Posted on 21/03/2012
Daniel Dembele (right) is the youngest of the musicians joining Dr Geoff Baker in Cuba this month
Mali-Cuba: Music Across Generations is a unique project that celebrates two great musical cultures and their deep historical and cultural connections, through the musicianship of young children. It emerges out of a three-year, primarily film-based research project – Growing Into Music – funded by a major grant from the AHRC’s Beyond Text scheme, and coordinated by a team of scholars including Dr Geoff Baker from the Music Department at Royal Holloway.
This week Dr Baker has taken four talented Malian children to Cuba for 10 days of concerts, workshops and musical exchange with Cuban children - read how this project is improving understanding of world cultures and musical development in the young:
Growing into Music has been researching children’s acquisition of musical skills and knowledge in India, Rajasthan, Azerbaijan, Mali, Guinea, Venezuela and Cuba, led by Dr Lucy Durán (SOAS, Principal Investigator) and Dr Geoff Baker (RHUL, Co-investigator).
Mali-Cuba: Music Across Generations, is a follow-on project, also funded by Beyond Text, and coordinated by Dr Durán and Dr Baker. It looks specifically at common musical ground between Mali and Cuba that has emerged in the course of our research, and has as its business partner the UK label World Circuit Records. It aims to bring the results of their research to wider audiences as well as back into the communities themselves through a series of public events and workshops in both countries. It seeks to stimulate the transfer of musical skills and knowledge across generations, and to enable first-hand – and first-time – musical encounters between talented children from Mali with those of Cuba.
The first phase of Mali-Cuba took place in Mali in January 2012. The highlight of the events was a concert that opened the 2012 series of Jeudis Musicaux (Musical Thursdays) sponsored by Mali’s National Museum in Bamako. It featured some thirty Malian children between the ages of 4-15, from eight distinguished griot families that the researchers had been following over the past three years. The documentary films made for the project about children from oral traditions in Mali and Cuba were screened at the Conservatoire des Arts Balla Faseke Kouyaté, and at the National Museum. Reports, photos and video footage of these events are posted online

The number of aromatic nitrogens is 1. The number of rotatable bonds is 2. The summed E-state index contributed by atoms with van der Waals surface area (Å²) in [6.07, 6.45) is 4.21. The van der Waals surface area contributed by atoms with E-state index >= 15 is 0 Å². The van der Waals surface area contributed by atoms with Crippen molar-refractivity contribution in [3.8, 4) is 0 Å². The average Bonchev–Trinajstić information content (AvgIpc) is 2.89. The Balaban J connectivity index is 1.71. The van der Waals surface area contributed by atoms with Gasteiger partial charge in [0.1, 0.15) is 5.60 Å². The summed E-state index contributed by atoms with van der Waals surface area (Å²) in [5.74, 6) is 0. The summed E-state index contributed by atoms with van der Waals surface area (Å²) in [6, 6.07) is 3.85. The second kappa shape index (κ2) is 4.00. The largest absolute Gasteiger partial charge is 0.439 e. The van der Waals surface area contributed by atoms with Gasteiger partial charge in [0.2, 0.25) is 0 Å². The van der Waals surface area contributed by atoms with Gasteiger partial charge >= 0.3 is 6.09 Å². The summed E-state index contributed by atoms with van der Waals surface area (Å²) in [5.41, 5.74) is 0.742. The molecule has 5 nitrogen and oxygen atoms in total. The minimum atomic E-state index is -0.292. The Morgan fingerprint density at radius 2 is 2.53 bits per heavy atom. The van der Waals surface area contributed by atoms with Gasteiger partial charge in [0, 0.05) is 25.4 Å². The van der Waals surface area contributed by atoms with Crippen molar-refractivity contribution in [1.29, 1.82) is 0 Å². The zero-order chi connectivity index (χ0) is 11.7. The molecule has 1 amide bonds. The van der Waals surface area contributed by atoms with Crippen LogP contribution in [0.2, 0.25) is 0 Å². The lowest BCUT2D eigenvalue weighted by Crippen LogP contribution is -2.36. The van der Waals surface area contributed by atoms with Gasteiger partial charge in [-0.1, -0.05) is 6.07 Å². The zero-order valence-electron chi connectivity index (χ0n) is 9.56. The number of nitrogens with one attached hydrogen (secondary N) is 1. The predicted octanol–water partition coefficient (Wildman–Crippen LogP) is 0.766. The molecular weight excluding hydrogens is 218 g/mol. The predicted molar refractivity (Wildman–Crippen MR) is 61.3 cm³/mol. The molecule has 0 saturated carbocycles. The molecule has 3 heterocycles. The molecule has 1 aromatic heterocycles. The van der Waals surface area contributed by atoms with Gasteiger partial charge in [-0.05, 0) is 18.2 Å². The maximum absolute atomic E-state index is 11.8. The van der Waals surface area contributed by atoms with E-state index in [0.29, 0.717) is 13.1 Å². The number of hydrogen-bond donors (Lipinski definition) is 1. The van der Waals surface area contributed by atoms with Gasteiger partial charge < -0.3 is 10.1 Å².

The second phase of the project takes place this month in Cuba, 21 March - 1 April 2012, and is hosted by Cary Diez, vice-president of UNEAC (the Union of Cuban Writers and Artists). Dr Baker, Dr Durán and project assistant Michele Banal will be joined in Cuba by four of the most talented young Malian griots, age 9-14, under the musical guidance of virtuoso balafon player Lassana Diabaté (former member of the Toumani Diabaté Symmetric Orchestra, and a member of the Grammy-nominated band AfroCubism). Lassana has been research assistant on the project since 2009 and is one of Mali’s leading musicians.
The Malian musicians, none of whom has ever left Mali before, will be meeting their equivalents, the talented Cuban children that the project has been working with from Havana, Matanzas, and Güines. Together, they will participate in a series of events and exchange musical ideas and knowledge. This includes informal workshops with other children at the student residence of the Escuela Nacional de Arte, where they will be staying; a presentation at the international music conference “Premio y Coloquio de Musicología,” taking place at the Casa de las Américas (where Durán and Baker will screen their films and introduce the project); a reception and performance at Casa Africa, where Cuban children will be taught the clapping songs of Mali; and concerts at prestigious venues such as UNEAC’s Hurón Azul.
They will finally be showcasing their work at the opening of the newly refurbished Teatro Miramar on Saturday the 31st of March before returning to Mali.
Details of this event can be found on the World Circuit website,